Wednesday, April 05, 2023

2023.04.05 Hopewell @Home ▫ 2 Kings 21:1–16

Read 2 Kings 21:1–16

Questions from the Scripture text: Who became king at what age, for how long, where (2 Kings 21:1)? Who was his mother? What did he do (2 Kings 21:2)? In Whose sight? According to what sorts of acts? Of whom? What had Yahweh done to them? What three things did he do in 2 Kings 21:3? Unlike whom, and like whom? Where, specifically, did he build altars (2 Kings 21:4)? Why was this city so special? For whom did he build them (2 Kings 21:5)? In Whose house? What four other sins did he add to his idolatry (2 Kings 21:6)? What did he put where in 2 Kings 21:7? Who had made it? Why was this building special? What had Yahweh said that He would do for His people (2 Kings 21:8)? Upon what condition? But what had Yahweh’s people done instead (2 Kings 21:9)? How does verse 9 describe Manasseh’s leadership in this? Whom had they outdone with evil? By whom did Who speak (2 Kings 21:10)? What does He say that He is responding to (2 Kings 21:11)? Whom had Manasseh outdone (cf. Genesis 15:16)? How does 2 Kings 21:12 introduce the sentencing? What will He bring upon them? Of what intensity? To whom does He compare them in 2 Kings 21:13? How does He describe the comparative completeness of the destruction that He is about to bring upon them? What does He call them in 2 Kings 21:14? But what will He do in relation to them? To whom will he give them instead? What will the enemies do with them? What have they done (2 Kings 21:15)? From when until when? What else did Manasseh do (2 Kings 21:16)? How does verse 16 emphasize his similarity to Jeroboam son of Nebat?

How did Manasseh and Judah so greatly provoke the Lord to wrath upon their nation/church? 2 Kings 21:1–16 looks forward to the first serial reading in morning public worship on the coming Lord’s Day. In these sixteen verses of Holy Scripture, the Holy Spirit teaches us that Manasseh’s provocations against the Lord were so great because he not only spurned the Lord’s image in man by murder, but even spurned the Lord Himself by idolatry, despite being entrusted with the place and the worship with which the Lord had specifically identified Himself. 

In Genesis 15:16, the Lord told Abraham that He was waiting to destroy the Amorites until their sin was complete. So, when 2 Kings 21:11 says that Manasseh “has acted more wickedly than all the Amorites who were before him,” after reminding us in 2 Kings 21:9 that he “seduced them to do more evil than the nations whom Yahweh had destroyed before the children of Israel,” there are two things by which to be greatly impressed: (1) the greatness of Manasseh’s sin, (2) the greatness of Yahweh’s patience.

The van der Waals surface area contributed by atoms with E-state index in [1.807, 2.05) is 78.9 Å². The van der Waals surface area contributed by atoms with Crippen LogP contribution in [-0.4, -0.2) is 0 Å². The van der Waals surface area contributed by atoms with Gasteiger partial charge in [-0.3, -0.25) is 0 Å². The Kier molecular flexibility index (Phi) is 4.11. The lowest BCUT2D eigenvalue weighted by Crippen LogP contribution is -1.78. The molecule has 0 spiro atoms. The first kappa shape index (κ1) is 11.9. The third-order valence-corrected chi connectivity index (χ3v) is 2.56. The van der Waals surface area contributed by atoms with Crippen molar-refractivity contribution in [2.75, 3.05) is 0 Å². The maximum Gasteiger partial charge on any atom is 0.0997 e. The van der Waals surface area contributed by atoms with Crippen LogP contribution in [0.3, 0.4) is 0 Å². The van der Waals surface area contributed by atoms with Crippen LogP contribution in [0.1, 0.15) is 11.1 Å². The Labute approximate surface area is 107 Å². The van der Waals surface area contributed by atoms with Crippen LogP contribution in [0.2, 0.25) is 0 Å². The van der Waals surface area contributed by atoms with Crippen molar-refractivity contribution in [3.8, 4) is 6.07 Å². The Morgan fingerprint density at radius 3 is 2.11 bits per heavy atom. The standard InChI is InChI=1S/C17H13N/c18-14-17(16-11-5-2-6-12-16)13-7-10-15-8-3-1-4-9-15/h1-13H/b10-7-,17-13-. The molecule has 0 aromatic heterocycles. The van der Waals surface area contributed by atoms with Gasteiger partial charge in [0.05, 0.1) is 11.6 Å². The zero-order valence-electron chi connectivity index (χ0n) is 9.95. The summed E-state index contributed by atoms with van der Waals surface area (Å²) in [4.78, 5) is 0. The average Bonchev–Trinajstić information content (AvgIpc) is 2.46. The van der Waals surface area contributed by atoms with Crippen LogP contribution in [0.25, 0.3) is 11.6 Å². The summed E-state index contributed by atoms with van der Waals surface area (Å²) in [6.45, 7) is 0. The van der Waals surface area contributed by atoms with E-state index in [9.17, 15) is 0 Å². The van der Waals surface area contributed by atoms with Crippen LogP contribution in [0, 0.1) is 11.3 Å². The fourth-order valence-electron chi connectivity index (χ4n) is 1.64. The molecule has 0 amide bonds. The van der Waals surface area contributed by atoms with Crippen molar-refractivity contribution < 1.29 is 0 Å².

We have no sense of the glory and holiness of God, so it’s really 2 Kings 21:6a and 2 Kings 21:16a that shock us. He made his children pass through fire and shed very much innocent blood until he had filled Jerusalem from one end to the other.

But, as we read the passage, we find that these murders of especially heinous quality and quantity are still secondary in their evil to the idolatries. God is primary, and murder is wicked primarily because it assaults His image (cf. Genesis 9:6). The altars for Baal, the wooden image, the altars for the host of heaven, and the carved image of Asherah… the greatness of their offense is magnified by where they have been placed. The city where He has put His Name. The house where He put His Name forever.

The phrase at the end of 2 Kings 21:16 recalls for us Jeroboam the Son of Nebat: “his sin by which he made Judah sin, in doing evil in the sight of Yahweh.” Measured by the northern capital and nation (2 Kings 21:13a), the southern capital and nation deserve an even more complete version of their judgment (verse 13b). 

We read this passage and think, “how bad things finally got with Manasseh!” But 2 Kings 21:15 sobers us: “they have done evil in My sight, and have provoked Me to anger since the day their fathers came out of Egypt, even to this day.” Shall we not read this and weep? All of Israel’s devotion to created things, dependence upon created things, delight in created things has been a rejection of the Lord Who created them for Himself and redeemed them for Himself. And so is ours. How wicked and guilty are the grumblings of our hearts and indulging of our desires, our pride and self-reliance.

The Lord will punish idolatrous Jerusalem and Judah in such a way as to make them a spectacle unto all of idolatrous humanity (2 Kings 21:12). Throughout 1 Kings–2 Kings, we have been realizing that no king will do but Jesus. Now, this passage drives home how badly we need Jesus as King. Any other king—especially king “self”—puts us at odds with God Himself. And what He did to the Amorites, Samaria, and Jerusalem are pointers to the greatness of His wrath against our idolatry. How marvelous that King Jesus has taken upon Himself the wrath that His subjects deserve so that they may be His, and He theirs, forever!

How offensive is your dependence upon, delight in, and devotion to created things apart from or in disproportion to the Lord? How would you respond if you really saw that? What hope can such an idolater have?

Sample prayer: Lord, like Judah, Jerusalem, and Manasseh, we have provoked You to anger with our idolatries. Our despising of those made in Your image has resulted from not properly valuing You, in Whose image they are made. For the sake of King Jesus, forgive us our sin, and conform us to His perfect love of You and neighbor, we ask in Jesus’s Name, AMEN!

Suggested songs: ARP51B “From Your Sins, O Hide Your Face” or TPH336 “O Sacred Head Now Wounded”

No comments:

Post a Comment